McNicholas Kury, who before being elected as a county commissioner last fall served as Pitkin County’s elections manager, was able to save up and take this option for Bridget. But she acknowledges that for parents who can’t, six weeks is a very quick turnaround for a new mother to rejoin the workforce.

“The expectation that I was going to feel physically well and be physically present to work a 40-hour job was unrealistic,” she said.

The timing of Aloysius’ birth has worked out well. One of McNicholas Kury’s roles as a commissioner is to be a liaison to the state legislature, which is not in session over the summer. When it reconvenes in January, McNicholas Kury will have her eye on the continuation of a paternity leave proposal that she was involved in last year. 

If passed, the FAMLI medical leave insurance program would allow employees to set aside a percentage of their paychecks, and require some employers of a certain size to provide a match. The funds could be used if the employee needed to take time off work for a medical issue, or to care for someone with a medical issue.

Governments would be exempt from the measure, so Pitkin County would not have to offer the savings account or the match. Other private sector employees have protested the measure, which led to the bill being shot down and sent to a committee for research of alternatives.

“There was a lot of employer resistance for another benefit,” McNicholas Kury said.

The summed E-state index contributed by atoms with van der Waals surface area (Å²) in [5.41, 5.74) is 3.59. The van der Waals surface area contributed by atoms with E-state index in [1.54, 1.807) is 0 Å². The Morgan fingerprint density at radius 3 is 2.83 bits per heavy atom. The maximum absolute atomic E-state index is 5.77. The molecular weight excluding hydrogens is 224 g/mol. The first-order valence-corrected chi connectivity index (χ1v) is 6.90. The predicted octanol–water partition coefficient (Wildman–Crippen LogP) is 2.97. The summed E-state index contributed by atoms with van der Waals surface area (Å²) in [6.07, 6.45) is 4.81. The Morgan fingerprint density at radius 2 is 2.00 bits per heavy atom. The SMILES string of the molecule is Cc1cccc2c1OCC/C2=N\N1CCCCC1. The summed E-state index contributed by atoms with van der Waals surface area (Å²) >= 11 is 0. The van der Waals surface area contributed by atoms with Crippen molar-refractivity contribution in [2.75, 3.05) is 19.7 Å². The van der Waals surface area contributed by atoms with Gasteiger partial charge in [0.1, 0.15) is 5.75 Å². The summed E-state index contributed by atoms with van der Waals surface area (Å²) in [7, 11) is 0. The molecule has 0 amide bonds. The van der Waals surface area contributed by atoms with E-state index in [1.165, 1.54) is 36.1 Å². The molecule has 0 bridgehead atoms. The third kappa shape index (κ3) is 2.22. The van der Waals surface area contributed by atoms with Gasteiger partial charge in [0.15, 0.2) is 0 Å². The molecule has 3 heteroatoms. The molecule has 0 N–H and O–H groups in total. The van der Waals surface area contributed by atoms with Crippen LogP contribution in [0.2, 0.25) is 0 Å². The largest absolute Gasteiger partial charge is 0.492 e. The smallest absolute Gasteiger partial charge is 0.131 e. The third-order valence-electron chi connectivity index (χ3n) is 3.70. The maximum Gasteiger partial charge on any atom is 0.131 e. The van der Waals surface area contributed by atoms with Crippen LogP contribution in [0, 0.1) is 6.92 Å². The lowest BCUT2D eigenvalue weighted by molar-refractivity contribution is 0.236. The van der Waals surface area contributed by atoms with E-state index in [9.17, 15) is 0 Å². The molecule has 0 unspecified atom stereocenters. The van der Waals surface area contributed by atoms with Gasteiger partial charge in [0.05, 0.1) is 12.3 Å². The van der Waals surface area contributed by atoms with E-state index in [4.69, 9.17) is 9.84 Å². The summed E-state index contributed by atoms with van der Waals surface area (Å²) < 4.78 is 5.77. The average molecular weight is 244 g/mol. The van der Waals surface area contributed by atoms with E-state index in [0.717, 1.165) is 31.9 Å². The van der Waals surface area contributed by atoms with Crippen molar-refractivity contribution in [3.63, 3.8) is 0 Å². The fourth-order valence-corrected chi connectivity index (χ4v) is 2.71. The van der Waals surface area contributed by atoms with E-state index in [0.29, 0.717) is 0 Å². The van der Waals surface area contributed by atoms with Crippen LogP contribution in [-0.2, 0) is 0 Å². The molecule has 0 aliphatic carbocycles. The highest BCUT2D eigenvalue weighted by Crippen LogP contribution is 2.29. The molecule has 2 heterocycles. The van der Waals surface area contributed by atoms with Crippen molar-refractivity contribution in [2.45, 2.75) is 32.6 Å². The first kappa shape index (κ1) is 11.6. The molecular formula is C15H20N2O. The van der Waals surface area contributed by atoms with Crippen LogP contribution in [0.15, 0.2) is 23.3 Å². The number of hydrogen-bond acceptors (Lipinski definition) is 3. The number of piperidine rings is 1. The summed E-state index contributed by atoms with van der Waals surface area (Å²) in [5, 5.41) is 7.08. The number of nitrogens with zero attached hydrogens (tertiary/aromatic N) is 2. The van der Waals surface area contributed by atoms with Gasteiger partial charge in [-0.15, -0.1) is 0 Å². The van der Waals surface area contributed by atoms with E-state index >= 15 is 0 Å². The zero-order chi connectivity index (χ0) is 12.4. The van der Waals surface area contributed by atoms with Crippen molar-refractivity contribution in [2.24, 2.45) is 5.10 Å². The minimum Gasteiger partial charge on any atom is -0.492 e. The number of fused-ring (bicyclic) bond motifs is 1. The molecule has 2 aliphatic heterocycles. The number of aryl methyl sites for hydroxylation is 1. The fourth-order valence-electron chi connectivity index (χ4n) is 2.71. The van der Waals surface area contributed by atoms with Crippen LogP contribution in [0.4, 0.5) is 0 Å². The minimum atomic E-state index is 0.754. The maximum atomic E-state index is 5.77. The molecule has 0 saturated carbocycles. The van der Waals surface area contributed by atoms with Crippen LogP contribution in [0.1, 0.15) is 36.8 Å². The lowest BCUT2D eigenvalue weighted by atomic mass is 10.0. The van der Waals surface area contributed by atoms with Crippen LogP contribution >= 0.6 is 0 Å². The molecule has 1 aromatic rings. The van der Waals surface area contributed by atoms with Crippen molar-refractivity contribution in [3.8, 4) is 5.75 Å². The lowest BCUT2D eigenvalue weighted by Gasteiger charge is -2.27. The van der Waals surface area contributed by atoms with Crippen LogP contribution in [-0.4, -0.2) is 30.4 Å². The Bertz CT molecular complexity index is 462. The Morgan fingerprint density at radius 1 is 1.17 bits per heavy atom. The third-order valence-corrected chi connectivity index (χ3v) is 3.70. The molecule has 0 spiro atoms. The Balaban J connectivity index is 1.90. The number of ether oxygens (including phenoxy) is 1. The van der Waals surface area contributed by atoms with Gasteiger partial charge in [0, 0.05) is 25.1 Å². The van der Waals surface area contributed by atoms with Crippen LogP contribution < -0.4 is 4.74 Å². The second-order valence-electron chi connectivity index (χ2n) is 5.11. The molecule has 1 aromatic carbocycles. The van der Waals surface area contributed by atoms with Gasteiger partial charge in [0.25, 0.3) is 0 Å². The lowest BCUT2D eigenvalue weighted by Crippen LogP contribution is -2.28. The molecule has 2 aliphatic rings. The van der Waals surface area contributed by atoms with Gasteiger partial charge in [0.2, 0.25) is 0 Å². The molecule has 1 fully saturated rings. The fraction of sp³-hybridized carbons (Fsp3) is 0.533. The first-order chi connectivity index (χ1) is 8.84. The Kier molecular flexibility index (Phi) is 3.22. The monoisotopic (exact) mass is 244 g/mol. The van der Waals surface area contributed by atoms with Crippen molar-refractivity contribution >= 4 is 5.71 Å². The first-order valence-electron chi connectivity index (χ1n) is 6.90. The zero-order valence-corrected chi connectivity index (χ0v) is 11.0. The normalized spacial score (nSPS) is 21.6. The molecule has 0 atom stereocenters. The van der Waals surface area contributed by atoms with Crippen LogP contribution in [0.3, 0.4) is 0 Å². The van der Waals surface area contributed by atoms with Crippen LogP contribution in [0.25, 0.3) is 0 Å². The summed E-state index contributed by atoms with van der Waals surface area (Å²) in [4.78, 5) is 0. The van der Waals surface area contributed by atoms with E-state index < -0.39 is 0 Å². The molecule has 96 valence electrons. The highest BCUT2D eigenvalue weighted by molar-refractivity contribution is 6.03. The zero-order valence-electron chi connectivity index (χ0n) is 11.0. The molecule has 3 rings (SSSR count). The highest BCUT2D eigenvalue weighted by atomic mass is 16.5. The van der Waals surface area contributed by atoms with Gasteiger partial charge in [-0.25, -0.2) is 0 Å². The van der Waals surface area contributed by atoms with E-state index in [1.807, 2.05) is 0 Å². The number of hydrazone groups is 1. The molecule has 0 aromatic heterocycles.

The Centers for Disease Control and prevention tracks the percentage of babies that breastfeed over the past six months by state. According to the CDC, “Breastfeeding is the best source of nutrition for most infants.” However, “most mothers want to breastfeed but stop early due to a lack of ongoing support.”

Much like the rhetoric around raises to the minimum wage, employers said the bill would actually hurt the workforce, because they would need to cut hours, or switch their staff from salary to contract workers in order to get out of the requirement. 

Even with extended parental leave, mothers are still breastfeeding by the time they return to work. The Centers for Disease Control recommends that infants breastfeed exclusively for their first six months.

To that end, a designated comfort room was included in the design of the county’s new administration building, which was completed last year. It has a window, a small couch and a sign that lets others know when it’s in use. The comfort room also gives new mothers a place to breast pump while they are away from their nursing babies.